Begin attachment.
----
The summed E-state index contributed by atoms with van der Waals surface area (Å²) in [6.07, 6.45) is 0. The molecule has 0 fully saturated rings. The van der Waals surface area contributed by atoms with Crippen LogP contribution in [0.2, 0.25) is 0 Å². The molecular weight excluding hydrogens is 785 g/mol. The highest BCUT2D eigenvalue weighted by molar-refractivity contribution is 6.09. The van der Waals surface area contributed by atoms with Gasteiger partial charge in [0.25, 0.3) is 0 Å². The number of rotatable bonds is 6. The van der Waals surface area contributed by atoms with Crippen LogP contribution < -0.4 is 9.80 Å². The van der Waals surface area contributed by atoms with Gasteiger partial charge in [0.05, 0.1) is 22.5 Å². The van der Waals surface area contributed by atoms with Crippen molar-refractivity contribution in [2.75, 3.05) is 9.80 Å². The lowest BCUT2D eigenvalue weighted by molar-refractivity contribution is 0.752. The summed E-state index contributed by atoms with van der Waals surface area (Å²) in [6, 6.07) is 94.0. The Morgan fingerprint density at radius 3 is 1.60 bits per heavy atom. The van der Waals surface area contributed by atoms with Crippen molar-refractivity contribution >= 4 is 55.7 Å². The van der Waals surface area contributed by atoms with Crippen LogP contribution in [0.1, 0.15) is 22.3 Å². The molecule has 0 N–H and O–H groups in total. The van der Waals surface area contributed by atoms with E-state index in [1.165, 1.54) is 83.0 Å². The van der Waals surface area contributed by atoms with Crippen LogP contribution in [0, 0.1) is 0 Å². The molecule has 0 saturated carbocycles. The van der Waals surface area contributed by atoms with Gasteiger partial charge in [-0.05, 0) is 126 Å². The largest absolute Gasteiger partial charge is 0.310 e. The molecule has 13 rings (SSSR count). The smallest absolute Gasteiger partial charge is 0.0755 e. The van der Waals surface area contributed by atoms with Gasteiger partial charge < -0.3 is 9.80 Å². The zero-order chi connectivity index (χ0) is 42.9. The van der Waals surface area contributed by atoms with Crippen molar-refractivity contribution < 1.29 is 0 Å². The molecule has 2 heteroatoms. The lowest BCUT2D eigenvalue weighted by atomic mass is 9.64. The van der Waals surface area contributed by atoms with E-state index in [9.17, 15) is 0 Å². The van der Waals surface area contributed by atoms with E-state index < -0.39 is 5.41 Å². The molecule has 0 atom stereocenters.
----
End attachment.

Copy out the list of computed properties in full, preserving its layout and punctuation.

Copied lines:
The summed E-state index contributed by atoms with van der Waals surface area (Å²) in [6.07, 6.45) is 0. The molecule has 0 fully saturated rings. The van der Waals surface area contributed by atoms with Crippen LogP contribution in [0.2, 0.25) is 0 Å². The molecular weight excluding hydrogens is 785 g/mol. The highest BCUT2D eigenvalue weighted by molar-refractivity contribution is 6.09. The van der Waals surface area contributed by atoms with Gasteiger partial charge in [0.25, 0.3) is 0 Å². The number of rotatable bonds is 6. The van der Waals surface area contributed by atoms with Crippen LogP contribution < -0.4 is 9.80 Å². The van der Waals surface area contributed by atoms with Gasteiger partial charge in [0.05, 0.1) is 22.5 Å². The van der Waals surface area contributed by atoms with Crippen molar-refractivity contribution in [2.75, 3.05) is 9.80 Å². The lowest BCUT2D eigenvalue weighted by molar-refractivity contribution is 0.752. The summed E-state index contributed by atoms with van der Waals surface area (Å²) in [6, 6.07) is 94.0. The Morgan fingerprint density at radius 3 is 1.60 bits per heavy atom. The van der Waals surface area contributed by atoms with Crippen molar-refractivity contribution >= 4 is 55.7 Å². The van der Waals surface area contributed by atoms with Crippen LogP contribution in [0.1, 0.15) is 22.3 Å². The molecule has 0 N–H and O–H groups in total. The van der Waals surface area contributed by atoms with E-state index in [1.165, 1.54) is 83.0 Å². The van der Waals surface area contributed by atoms with Crippen LogP contribution in [0, 0.1) is 0 Å². The molecule has 0 saturated carbocycles. The van der Waals surface area contributed by atoms with Gasteiger partial charge in [-0.05, 0) is 126 Å². The largest absolute Gasteiger partial charge is 0.310 e. The molecule has 13 rings (SSSR count). The smallest absolute Gasteiger partial charge is 0.0755 e. The van der Waals surface area contributed by atoms with Gasteiger partial charge < -0.3 is 9.80 Å². The zero-order chi connectivity index (χ0) is 42.9. The van der Waals surface area contributed by atoms with Crippen molar-refractivity contribution < 1.29 is 0 Å². The molecule has 2 heteroatoms. The lowest BCUT2D eigenvalue weighted by atomic mass is 9.64. The van der Waals surface area contributed by atoms with E-state index in [9.17, 15) is 0 Å². The van der Waals surface area contributed by atoms with E-state index < -0.39 is 5.41 Å². The molecule has 0 atom stereocenters.